For his part, Nteta said that the directions of the Republican and Democratic parties in the state will be determined in the governor’s race.

“We’re going to have a really interesting election,” he said.

State Rep. Paul Mark, D-Peru, said he was not expecting the news.

“I was surprised to hear that the governor was not actually seeking a third term,” he said. “And I was borderline shocked that the lieutenant governor isn’t running for lieutenant governor or governor – a major surprise.”

Mark said his shock is the result of Baker’s continued popularity. But Mark recognized Baker’s tenure has included two years of a global pandemic and suggested this extraordinary circumstance may have influenced the governor’s decision.

“I respect that,” Mark said.

The Democrat said he wishes Baker’s platform and policies would have been a bit bolder and more progressive but he acknowledged the governor did well in working with a Democrat-controlled Legislature.

“I think functionally he did a pretty good job,” Mark said. “I think when it came to just managing the day-to-day affairs of the state, he worked with the Legislature.”

He said Baker dealt with a lot of backlash within his own party for his criticism of former President Donald Trump.

Mark, who said he has no gubernatorial aspirations of his own, said Baker’s decision is an excellent opportunity to once again get a Democrat into the governor’s mansion and to get more progressive legislation passed, with the chance of a veto less likely.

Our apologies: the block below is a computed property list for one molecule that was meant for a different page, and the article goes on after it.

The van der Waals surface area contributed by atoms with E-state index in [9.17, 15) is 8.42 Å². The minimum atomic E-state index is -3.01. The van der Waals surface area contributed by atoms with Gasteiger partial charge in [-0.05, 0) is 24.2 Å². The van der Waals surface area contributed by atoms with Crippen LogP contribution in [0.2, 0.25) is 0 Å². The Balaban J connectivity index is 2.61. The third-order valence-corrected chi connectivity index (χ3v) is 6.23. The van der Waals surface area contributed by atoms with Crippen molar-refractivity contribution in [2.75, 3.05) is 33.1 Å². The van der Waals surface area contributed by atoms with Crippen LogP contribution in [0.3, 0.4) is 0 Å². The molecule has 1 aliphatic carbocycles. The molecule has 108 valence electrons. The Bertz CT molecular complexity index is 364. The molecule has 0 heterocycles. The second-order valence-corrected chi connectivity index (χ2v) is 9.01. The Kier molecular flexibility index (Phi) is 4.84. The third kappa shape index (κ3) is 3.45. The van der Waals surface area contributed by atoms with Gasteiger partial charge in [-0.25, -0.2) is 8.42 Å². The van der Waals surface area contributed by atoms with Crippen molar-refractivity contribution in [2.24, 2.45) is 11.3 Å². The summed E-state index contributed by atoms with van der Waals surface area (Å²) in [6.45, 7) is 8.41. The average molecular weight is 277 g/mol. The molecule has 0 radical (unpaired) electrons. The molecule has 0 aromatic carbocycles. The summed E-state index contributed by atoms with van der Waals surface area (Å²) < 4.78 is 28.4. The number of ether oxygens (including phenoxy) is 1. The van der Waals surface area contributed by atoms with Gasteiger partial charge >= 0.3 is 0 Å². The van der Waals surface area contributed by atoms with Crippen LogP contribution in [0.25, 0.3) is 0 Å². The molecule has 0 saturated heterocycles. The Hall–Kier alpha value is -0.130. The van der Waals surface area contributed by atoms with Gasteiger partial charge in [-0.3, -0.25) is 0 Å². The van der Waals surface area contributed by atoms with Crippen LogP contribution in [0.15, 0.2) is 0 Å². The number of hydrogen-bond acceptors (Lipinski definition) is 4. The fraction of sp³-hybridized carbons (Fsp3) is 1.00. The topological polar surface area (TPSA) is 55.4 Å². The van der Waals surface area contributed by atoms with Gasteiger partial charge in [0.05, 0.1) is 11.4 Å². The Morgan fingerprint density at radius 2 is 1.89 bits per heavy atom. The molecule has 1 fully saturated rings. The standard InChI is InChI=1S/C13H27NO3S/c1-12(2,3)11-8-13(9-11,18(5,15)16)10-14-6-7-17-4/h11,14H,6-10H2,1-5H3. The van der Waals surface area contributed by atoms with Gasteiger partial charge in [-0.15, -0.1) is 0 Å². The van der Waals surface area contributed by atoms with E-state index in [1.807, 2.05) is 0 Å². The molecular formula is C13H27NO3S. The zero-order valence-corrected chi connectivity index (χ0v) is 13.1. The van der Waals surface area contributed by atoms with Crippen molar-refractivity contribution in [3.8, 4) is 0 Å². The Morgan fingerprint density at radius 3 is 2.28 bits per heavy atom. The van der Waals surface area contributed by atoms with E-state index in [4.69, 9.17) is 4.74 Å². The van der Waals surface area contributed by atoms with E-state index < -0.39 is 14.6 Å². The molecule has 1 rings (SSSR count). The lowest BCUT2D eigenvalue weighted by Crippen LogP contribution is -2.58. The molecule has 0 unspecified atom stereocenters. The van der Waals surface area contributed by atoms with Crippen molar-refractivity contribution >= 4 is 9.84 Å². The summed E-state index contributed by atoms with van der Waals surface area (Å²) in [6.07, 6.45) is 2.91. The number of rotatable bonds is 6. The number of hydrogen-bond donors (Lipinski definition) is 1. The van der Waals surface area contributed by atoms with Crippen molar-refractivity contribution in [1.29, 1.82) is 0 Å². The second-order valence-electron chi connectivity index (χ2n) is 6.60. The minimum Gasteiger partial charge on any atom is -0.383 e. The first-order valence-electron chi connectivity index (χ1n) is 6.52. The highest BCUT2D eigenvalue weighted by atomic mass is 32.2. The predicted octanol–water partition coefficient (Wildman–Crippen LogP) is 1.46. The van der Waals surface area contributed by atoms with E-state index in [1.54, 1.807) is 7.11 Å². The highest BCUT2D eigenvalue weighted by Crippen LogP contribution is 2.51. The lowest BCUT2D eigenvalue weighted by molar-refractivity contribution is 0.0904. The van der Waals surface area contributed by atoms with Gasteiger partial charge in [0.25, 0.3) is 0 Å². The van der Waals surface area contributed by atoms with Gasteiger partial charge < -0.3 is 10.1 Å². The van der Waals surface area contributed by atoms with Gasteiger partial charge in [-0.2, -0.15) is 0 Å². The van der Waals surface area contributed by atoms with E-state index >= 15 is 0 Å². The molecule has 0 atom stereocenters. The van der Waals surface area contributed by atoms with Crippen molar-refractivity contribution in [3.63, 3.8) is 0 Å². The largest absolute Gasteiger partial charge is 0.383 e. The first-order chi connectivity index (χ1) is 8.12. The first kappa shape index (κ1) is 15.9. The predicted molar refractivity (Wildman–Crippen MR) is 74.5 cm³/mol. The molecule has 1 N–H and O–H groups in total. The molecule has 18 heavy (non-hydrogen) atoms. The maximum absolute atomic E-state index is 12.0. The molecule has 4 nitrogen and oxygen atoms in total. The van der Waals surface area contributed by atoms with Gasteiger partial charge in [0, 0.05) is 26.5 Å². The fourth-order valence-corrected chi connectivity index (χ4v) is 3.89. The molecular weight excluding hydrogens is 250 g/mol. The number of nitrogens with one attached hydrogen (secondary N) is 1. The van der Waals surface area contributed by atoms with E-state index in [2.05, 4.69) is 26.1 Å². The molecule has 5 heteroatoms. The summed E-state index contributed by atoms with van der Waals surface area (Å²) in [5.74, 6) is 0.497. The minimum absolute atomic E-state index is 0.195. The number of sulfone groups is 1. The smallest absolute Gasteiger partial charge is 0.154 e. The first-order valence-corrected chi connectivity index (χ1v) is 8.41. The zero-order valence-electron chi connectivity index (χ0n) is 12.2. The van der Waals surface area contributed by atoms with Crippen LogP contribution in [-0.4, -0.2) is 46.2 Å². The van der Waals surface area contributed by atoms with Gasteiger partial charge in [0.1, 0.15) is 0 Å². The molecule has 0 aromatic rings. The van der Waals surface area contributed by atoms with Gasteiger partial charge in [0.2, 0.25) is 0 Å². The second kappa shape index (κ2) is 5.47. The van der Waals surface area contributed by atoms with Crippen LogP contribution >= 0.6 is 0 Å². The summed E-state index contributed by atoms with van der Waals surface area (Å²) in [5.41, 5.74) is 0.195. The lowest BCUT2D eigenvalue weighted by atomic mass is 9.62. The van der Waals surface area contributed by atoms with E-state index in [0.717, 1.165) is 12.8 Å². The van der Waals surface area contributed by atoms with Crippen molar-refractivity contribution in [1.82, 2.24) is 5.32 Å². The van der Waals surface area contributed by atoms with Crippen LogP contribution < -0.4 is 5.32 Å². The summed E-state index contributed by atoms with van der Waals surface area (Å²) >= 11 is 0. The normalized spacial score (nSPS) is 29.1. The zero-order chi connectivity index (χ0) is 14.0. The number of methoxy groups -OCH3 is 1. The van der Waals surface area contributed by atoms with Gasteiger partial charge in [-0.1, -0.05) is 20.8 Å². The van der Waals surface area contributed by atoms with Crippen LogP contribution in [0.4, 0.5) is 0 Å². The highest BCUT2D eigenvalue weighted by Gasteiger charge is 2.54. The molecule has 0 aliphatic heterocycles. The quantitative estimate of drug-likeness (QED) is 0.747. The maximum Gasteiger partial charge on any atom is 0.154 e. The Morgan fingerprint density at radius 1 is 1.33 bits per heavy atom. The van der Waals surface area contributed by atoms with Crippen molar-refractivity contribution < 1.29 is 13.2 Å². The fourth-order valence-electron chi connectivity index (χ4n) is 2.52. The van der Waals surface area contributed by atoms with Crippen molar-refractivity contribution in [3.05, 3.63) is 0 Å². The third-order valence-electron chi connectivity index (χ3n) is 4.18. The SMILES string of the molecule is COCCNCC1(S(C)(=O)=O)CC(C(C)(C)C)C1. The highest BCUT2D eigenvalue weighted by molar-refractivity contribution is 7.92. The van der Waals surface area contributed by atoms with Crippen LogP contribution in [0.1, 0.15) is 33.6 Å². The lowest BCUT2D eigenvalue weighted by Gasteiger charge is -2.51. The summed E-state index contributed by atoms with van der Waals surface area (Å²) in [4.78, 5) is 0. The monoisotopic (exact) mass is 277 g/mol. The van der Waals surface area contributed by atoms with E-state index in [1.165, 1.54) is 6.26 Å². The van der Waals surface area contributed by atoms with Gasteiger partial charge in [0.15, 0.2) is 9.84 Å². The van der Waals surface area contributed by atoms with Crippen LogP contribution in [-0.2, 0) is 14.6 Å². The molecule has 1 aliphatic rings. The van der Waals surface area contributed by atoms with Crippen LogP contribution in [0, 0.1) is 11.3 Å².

State Rep. Susannah Whipps, I-Athol, said she “wasn’t terribly surprised by today’s announcement,” having heard whispers about Baker’s decision. She said “COVID has really kicked everybody’s butt” and the governor’s announcement means he and Polito will be able to focus, without the distraction of a re-election campaign, on handling the billions of federal dollars coming into the state as pandemic relief money.

A Republican until 2017, Whipps is now the only independent in the Massachusetts Legislature. She said she supported and voted for Baker in 2010, when he ran unsuccessfully for governor, in 2014, when he won the gubernatorial race, and in 2018, when he was re-elected.

“And I would have been a Charlie Baker supporter in 2022, also,” she said.

Whipps described the governor as a charismatic and kind man who called Whipps to check on her mother in her dying days.

“I have nothing but respect for Governor Baker,” she said. “I appreciate him and I appreciate the difficulty of the position he’s in.”

State Sen. Jo Comerford, D-Northampton, has not yet backed anyone for governor, although she is supporting state Sen. Adam Hinds, D-Pittsfield, for lieutenant governor.

“Excellent people are already in the race,” she said.

Comerford also said that she’s looking for the next governor and lieutenant governor to understand the unique challenges and assets of western Massachusetts.

Staff Writer Dominic Poli contributed reporting to this story.